“Thanks Pa,” I said, staring at its purpose.

“Mm, hmm,” said Pa. “Ever’thin’s copacetic, ain’t it Cono?”

“It sure is Pa,” I said. Pa loves that word, “copacetic.” He told me “copacetic” means that things are tasting good on your tongue and that everything’s going to be alright.

I put the penny in my pocket to keep it safe while I ate my crackers. When we’d finished eating and as the sun was getting further and further away from the day, I ran into the house and saying real loud to my mother so Ma could hear, “Mother, I think this is yer’n.”

From my novel, No Hill for a Stepper, my father’s story. (available on Amazon)


Unraveling the meaning of “an eye for an eye”

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Young Cono Dennis

Mr. Pall thinks he’s tougher than a pair of old leather boots, probably because he used to be some kinda wrestler or something. He isn’t nearly as tough as Dad, who last week had beaten a man unconscious on Main Street just because the man spouted off to him. I walk into his office, where’s he’s sitting behind his desk looking puffed up with importance.

“Cono, were you smoking in the schoolyard?”

“No sir, I wadn’t.”

“Were the Allridge boys smoking?”

I think, Why didn’t ye just call them in here like you’ve done me?, but I don’t say that. Maybe it was Mr. Pall’s brother-in-law, who Dad had beaten up last week.

“I have no idee, sir,” I say. “I reckon you ought’a ask them.”

His right eye stares a hole in my left eyeball. His left one kinda wanders around on its own, like it’s been punched one too many times. Maybe he grunts with Mrs. Berry on occasion.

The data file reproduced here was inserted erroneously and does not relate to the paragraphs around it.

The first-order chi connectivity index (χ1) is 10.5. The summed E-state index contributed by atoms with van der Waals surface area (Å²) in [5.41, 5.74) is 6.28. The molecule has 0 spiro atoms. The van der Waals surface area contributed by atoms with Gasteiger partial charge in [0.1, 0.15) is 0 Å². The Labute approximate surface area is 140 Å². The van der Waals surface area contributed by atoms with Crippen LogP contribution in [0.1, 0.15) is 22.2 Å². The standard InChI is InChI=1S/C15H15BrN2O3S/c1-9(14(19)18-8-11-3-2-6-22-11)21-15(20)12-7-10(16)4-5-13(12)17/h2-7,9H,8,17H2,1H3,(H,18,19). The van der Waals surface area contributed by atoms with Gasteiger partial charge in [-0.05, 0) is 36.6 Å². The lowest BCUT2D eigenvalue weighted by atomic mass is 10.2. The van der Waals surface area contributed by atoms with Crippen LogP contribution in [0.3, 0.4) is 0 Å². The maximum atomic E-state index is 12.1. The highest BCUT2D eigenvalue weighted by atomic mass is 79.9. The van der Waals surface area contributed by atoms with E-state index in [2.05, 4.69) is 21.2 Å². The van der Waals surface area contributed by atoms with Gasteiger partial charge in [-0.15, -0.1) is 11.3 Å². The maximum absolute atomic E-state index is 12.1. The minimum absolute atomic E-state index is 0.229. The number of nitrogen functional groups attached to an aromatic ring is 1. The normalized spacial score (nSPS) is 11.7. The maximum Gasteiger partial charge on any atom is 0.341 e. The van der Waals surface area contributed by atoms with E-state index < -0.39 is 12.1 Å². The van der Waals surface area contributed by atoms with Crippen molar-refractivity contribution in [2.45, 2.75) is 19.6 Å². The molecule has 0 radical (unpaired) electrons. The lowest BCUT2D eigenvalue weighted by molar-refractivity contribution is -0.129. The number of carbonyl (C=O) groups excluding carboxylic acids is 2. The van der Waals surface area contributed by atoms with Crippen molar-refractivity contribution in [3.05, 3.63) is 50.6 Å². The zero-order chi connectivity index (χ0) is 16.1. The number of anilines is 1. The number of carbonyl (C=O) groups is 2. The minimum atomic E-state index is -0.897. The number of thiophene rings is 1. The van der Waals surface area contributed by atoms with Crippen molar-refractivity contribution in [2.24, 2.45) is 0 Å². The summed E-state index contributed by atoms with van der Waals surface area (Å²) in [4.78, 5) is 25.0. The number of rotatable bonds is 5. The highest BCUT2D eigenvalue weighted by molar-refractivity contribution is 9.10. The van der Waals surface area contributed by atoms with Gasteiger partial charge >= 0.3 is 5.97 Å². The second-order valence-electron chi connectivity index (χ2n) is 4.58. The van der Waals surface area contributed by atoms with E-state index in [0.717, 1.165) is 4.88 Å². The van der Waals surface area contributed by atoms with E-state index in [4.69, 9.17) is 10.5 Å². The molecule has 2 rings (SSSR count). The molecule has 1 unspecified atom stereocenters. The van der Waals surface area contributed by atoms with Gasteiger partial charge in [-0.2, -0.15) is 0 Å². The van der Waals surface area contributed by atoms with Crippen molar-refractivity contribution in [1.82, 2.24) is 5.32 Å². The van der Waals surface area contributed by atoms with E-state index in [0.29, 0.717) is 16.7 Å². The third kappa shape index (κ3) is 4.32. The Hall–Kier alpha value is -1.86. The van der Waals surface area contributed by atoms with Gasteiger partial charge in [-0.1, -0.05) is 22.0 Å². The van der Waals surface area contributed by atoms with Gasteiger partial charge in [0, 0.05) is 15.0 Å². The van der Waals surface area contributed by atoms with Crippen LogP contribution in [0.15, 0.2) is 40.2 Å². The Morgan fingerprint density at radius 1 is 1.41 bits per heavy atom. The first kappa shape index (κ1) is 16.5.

He opens up his desk drawer and pulls out a rubber hose. He thumps it on the desk a few times and says, “Well, I need to whip you with this hose.”

I stare back into his bad eye with both of my good ones and say, “Go ahead, sir. But I jes’t half to tell ye that my daddy said if you ever laid a hand on me, he’d have to come up here and whup you.” I say it real nice though.

He sits real quiet in his principal’s chair, like he’s picturing himself drawing a crowd on Main Street while my dad beats the tar outta his one good eye. While he’s chewing on that idea like a piece of gum, I’m busy staring at him, thinking that his front teeth stick out so far he could eat an apple through a keyhole. After that picture in my mind, I’m not scared one little bit.

Finally, he says, “Git on outta here, Cono.”

“Yes, sir,” I say, ’cause there’s no sense in not being polite.

At lunchtime I’m eating my sandwich, minding my own business, when Tommy scopes me out and says, “Cono, what’cha got fer lunch?”

Even though he’s five times bigger than me I say, “It don’t make no difference ’cause ye ain’t getting none of it.”

“Cono, you shouldn’t a’ stuck that knife in me that time.”

I look up at him with a face as serious as Dad’s and say, “Tommy, if ye mess with me in any way, shape’r form, I’ll cut yer head plumb off with the same pocketknife I used before.”

And just as I’m picturing his dead body without a head like Wort Reynolds, Tommy Burns walks away.